A velouté sauce, along with tomato,Hollandaise, Béchamel and espagnole, is one of the sauces of French cuisine that were designated the five “mother sauces” by Auguste Escoffier in the 19th century, which was a simplification of the “Sauce Carême” list of Marie-Antoine Carême. The term velouté is from the French adjectival form of velour, meaning velvet.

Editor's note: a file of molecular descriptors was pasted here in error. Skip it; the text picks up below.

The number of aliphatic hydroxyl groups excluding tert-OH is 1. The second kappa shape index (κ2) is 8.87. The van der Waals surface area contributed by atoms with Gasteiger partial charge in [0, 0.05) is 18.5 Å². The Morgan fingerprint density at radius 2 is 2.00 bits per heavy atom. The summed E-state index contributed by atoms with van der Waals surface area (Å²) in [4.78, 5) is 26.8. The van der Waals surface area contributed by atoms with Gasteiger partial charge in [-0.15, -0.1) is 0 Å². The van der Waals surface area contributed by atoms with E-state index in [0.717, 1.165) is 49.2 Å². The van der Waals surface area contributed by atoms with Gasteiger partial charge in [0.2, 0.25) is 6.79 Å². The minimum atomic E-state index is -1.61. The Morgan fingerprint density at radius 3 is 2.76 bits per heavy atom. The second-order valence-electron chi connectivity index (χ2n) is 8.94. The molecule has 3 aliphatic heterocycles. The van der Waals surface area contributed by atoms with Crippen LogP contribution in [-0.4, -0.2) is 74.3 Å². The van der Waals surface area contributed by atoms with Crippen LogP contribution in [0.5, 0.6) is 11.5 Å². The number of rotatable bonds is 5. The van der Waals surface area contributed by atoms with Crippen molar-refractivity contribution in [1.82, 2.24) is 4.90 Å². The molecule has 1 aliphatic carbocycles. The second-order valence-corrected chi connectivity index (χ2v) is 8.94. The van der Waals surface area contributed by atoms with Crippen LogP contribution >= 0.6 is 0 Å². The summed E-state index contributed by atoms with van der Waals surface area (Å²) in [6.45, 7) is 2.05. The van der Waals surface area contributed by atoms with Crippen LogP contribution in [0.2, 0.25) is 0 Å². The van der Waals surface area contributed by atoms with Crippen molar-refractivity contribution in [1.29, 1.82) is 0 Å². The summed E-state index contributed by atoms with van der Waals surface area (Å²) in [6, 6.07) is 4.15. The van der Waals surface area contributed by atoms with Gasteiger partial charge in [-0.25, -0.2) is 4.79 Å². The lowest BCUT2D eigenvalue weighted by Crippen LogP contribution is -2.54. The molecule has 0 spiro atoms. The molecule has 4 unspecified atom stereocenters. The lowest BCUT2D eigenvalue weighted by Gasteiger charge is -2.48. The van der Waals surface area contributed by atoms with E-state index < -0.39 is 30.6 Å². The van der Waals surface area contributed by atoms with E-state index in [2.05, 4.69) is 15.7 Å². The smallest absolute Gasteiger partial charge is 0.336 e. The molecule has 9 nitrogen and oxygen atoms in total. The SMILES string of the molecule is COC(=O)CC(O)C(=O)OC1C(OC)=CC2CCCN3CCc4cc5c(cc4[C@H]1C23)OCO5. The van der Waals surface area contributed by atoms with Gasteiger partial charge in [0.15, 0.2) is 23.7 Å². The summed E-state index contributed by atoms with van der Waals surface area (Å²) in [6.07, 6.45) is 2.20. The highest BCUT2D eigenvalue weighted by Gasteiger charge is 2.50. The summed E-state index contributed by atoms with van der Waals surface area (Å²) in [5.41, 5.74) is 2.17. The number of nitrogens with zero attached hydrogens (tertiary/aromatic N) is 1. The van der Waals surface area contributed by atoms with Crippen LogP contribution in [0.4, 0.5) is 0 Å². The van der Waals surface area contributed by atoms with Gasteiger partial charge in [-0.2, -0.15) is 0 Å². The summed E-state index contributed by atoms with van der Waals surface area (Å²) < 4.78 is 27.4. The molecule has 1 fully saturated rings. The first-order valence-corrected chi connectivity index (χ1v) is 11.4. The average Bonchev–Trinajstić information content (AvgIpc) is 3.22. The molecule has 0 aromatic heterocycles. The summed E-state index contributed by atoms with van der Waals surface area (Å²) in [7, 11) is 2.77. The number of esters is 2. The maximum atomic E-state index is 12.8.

In preparing a velouté sauce, a light stock (one in which the bones used have not been previously roasted), such as chicken or fish stock, is thickened with a blond roux. Thus the ingredients of a velouté are equal parts by mass butter and flour to form the roux, a light chicken or fish stock, and salt and pepper for seasoning. The sauce produced is commonly referred to by the type of stock used e.g. chicken velouté. (source: http://en.wikipedia.org/wiki/Velout%C3%A9_sauce)